Previews for Magic: The Gathering's newest set, Kaldheim, are well underway, and like a thawing glacier, the coolest cards keep flowing! Let's take a peek at what new cards have been revealed in the past few days.

Tibalt's Trickery

Oh good gravy, this card is strong. Red typically doesn't get countermagic, and only gets to react when things are already on the battlefield. Tibalt's Trickery turns all of that on its head.

Not only does Tibalt's Trickery counter spells unconditionally, but it mills a few cards from the library of the countered spell's controller, which may go a long way in messing with your opponent's plans if they decided to scry for an answer in response to Tibalt's Trickery. And sure, it's possible the opponent will grab a strong card off the top as the final result of this countermagic, but that's often a minor price to pay if the threat being countered was strong enough.

Alternatively, we may soon see Commander combos using Tibalt's Trickery, Underworld Breach, and spells costing zero mana. This card is a strong contender for more competitive Commander pods as well, so expect to see it show up in your upcoming games on any level of competition in the format.

Divine Gambit

Some may scoff at Divine Gambit and claim it's akin to a controlled Chaos Warp that favors the opposing player. A fair amount of the time this card will prove that to be true, but decks that run this card will find ways to mitigate its downside. Cards like Containment Priest can stop opponents from putting a creature onto the battlefield. Plus, with all of the discard available in formats outside of Standard, Divine Gambit risk can be lessened immensely.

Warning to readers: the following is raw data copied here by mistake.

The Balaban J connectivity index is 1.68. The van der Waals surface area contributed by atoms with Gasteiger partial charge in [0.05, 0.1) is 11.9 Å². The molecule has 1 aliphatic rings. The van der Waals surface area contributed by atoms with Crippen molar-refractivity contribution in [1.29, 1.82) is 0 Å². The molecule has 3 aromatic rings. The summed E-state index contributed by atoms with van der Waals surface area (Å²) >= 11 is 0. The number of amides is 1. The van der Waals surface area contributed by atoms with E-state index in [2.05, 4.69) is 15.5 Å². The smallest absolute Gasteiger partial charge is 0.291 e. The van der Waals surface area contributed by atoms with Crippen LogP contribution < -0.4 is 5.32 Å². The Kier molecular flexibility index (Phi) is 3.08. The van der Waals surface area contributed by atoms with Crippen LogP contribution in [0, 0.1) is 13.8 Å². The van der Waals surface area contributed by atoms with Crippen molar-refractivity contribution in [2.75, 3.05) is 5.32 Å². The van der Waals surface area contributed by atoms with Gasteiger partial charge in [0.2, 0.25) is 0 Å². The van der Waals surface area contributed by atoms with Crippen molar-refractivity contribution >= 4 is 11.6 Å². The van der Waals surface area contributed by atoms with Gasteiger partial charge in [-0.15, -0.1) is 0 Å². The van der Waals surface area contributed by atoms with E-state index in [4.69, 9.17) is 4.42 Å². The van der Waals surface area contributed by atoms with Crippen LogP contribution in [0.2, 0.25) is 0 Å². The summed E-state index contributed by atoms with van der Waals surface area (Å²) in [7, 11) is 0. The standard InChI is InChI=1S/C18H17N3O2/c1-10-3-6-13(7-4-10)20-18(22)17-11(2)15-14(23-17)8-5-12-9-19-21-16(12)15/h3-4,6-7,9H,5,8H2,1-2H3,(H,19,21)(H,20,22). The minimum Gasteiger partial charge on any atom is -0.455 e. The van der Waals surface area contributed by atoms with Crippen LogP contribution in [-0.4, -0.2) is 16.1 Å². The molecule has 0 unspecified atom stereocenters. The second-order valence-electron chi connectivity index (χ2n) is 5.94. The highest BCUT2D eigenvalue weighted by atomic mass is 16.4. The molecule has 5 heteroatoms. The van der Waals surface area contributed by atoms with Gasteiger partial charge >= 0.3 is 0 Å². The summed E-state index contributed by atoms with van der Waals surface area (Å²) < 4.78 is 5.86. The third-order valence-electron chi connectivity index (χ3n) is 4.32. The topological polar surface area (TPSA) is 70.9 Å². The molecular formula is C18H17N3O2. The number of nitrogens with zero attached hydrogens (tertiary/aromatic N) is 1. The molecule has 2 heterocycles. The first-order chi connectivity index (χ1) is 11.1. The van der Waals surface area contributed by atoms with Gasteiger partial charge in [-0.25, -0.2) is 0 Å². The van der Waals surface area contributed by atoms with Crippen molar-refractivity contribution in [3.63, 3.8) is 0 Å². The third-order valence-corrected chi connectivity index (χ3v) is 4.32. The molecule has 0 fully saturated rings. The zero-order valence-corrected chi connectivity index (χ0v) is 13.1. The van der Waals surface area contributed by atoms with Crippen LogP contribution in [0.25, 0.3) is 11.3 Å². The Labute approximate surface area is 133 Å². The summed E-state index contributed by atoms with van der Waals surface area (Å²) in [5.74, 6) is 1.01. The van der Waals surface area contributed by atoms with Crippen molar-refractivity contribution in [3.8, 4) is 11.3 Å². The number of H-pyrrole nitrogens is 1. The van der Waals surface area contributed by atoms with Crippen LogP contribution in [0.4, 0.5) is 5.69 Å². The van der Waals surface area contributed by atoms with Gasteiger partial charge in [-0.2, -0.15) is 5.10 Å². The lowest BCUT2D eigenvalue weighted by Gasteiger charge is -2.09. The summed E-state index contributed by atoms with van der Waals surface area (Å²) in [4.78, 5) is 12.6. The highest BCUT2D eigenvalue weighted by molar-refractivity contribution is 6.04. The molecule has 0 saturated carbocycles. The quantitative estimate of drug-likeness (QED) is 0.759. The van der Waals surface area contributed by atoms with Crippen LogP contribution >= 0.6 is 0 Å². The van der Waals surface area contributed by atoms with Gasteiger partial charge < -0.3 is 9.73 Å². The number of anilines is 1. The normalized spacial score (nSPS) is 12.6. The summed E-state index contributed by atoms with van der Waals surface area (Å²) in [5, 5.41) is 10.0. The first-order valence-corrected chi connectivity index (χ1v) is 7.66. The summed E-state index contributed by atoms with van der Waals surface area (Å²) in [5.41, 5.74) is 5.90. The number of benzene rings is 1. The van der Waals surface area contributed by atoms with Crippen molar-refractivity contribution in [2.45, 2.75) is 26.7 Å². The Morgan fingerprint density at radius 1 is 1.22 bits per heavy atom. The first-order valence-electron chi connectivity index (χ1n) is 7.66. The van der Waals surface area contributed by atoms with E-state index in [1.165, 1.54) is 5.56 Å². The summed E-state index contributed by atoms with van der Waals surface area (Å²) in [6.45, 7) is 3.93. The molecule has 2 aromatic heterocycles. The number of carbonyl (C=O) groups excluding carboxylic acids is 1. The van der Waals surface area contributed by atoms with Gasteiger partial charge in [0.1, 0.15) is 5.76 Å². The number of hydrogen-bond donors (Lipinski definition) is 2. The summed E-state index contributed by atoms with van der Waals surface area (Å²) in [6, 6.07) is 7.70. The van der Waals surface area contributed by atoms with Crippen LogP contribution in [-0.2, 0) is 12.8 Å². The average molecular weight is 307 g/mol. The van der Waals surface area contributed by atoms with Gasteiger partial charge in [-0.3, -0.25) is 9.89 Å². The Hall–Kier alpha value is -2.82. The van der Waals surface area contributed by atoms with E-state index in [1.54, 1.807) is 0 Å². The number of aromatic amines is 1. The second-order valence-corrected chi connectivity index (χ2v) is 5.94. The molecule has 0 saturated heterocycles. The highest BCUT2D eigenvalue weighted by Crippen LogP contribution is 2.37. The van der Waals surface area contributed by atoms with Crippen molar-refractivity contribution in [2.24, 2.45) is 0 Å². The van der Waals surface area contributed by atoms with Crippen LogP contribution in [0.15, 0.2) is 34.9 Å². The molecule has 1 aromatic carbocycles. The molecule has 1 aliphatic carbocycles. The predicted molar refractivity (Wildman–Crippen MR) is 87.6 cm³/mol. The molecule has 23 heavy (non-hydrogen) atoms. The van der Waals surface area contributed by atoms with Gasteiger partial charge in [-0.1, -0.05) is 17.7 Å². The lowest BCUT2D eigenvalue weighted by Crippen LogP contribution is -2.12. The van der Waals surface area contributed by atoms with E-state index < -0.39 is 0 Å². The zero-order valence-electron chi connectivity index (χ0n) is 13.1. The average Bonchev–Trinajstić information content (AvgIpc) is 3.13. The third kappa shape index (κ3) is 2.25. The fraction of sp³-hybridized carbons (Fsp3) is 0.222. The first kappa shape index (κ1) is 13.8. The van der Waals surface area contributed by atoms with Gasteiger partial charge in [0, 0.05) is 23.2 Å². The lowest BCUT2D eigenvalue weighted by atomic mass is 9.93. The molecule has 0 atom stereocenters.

Other than those mitigating factors, however, Divine Gambit is either a trap or a desperate, last-ditch tactic for those running it. We'll see how effectively it plays in the future, but so far, people seem to have less-than-high hopes for this card.

Feed the Serpent

Vraska's Contempt is a neat card, and was a strong choice during Ixalan's time in Standard. At rare, it wasn't terribly accessible as an answer in Limited play and it's quite likely that more people wanted a Limited bomb in that slot than a piece of removal with a minor upside.

Feed the Serpent is Vraska's Contempt minus the 2 points of life gain, but is a common card rather than a rare. This answers a few issues with its predecessor: it is now more accessible in Limited play and it proves that life gain, one of white's major assets, is superfluous to mana cost, and only slightly less-superfluous to rarity. As for whether this card will see play, it'll certainly show up in Limited but might even be playable in Standard. Depending on what else comes out of Kaldheim, Feed the Serpent might be the best spot removal card in the set.

Weathered Runestone

Weathered Runestone is Grafdigger's Cage with "nonland permanent" swapped for "creature," but costs one generic mana more than its predecessor. While this kind of card doesn't make a big difference to competitive players, it matters in Commander because it's colorless. Any Commander, Brawl, or Oathbreaker deck can run Weathered Runestone instead of, or in addition to, Grafdigger's Cage.

Furthermore, Grafdigger's Cage and Weathered Runestone are both artifacts. This gives them staying power in matchups against mono-black Reanimator builds, because mono-black simply cannot deal with artifacts easily. If this card was an enchantment it would be more reasonable, but as a universally playable card that some decks just can't answer, Weathered Runestone poses a potential issue. As a card that hoses a very common archetype within a color that can't deal with it, it's a dangerous piece of hate.

We have more Kaldheim to cover in the coming days, so stick around to find out more about this newest set with us!